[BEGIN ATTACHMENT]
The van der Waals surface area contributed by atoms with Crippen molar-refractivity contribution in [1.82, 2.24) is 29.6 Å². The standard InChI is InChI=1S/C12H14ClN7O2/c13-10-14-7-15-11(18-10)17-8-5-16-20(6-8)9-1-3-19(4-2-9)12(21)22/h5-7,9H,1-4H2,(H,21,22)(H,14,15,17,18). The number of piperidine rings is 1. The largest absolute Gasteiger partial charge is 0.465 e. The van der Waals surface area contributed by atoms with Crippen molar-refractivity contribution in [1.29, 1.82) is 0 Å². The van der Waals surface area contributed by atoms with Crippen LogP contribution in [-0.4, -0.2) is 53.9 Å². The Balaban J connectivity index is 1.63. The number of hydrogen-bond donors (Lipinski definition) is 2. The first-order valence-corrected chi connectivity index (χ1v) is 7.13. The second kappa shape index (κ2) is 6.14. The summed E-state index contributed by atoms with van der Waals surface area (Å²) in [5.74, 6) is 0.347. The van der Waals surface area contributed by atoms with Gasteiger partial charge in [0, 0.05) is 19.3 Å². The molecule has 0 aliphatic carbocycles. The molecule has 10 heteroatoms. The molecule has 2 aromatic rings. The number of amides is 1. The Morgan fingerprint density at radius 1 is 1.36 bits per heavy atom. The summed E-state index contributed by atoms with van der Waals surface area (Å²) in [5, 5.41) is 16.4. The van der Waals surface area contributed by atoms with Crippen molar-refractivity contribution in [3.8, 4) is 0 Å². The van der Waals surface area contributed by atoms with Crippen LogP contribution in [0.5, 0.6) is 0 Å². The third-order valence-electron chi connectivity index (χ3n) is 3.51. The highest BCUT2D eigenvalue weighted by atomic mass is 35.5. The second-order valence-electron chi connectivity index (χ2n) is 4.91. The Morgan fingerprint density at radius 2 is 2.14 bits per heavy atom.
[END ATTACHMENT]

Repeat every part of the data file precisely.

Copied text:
The van der Waals surface area contributed by atoms with Crippen molar-refractivity contribution in [1.82, 2.24) is 29.6 Å². The standard InChI is InChI=1S/C12H14ClN7O2/c13-10-14-7-15-11(18-10)17-8-5-16-20(6-8)9-1-3-19(4-2-9)12(21)22/h5-7,9H,1-4H2,(H,21,22)(H,14,15,17,18). The number of piperidine rings is 1. The largest absolute Gasteiger partial charge is 0.465 e. The van der Waals surface area contributed by atoms with Crippen molar-refractivity contribution in [1.29, 1.82) is 0 Å². The van der Waals surface area contributed by atoms with Crippen LogP contribution in [-0.4, -0.2) is 53.9 Å². The Balaban J connectivity index is 1.63. The number of hydrogen-bond donors (Lipinski definition) is 2. The first-order valence-corrected chi connectivity index (χ1v) is 7.13. The second kappa shape index (κ2) is 6.14. The summed E-state index contributed by atoms with van der Waals surface area (Å²) in [5.74, 6) is 0.347. The van der Waals surface area contributed by atoms with Gasteiger partial charge in [0, 0.05) is 19.3 Å². The molecule has 0 aliphatic carbocycles. The molecule has 10 heteroatoms. The molecule has 2 aromatic rings. The number of amides is 1. The Morgan fingerprint density at radius 1 is 1.36 bits per heavy atom. The summed E-state index contributed by atoms with van der Waals surface area (Å²) in [5, 5.41) is 16.4. The van der Waals surface area contributed by atoms with Crippen molar-refractivity contribution in [3.8, 4) is 0 Å². The van der Waals surface area contributed by atoms with Crippen LogP contribution in [0.5, 0.6) is 0 Å². The third-order valence-electron chi connectivity index (χ3n) is 3.51. The highest BCUT2D eigenvalue weighted by atomic mass is 35.5. The second-order valence-electron chi connectivity index (χ2n) is 4.91. The Morgan fingerprint density at radius 2 is 2.14 bits per heavy atom.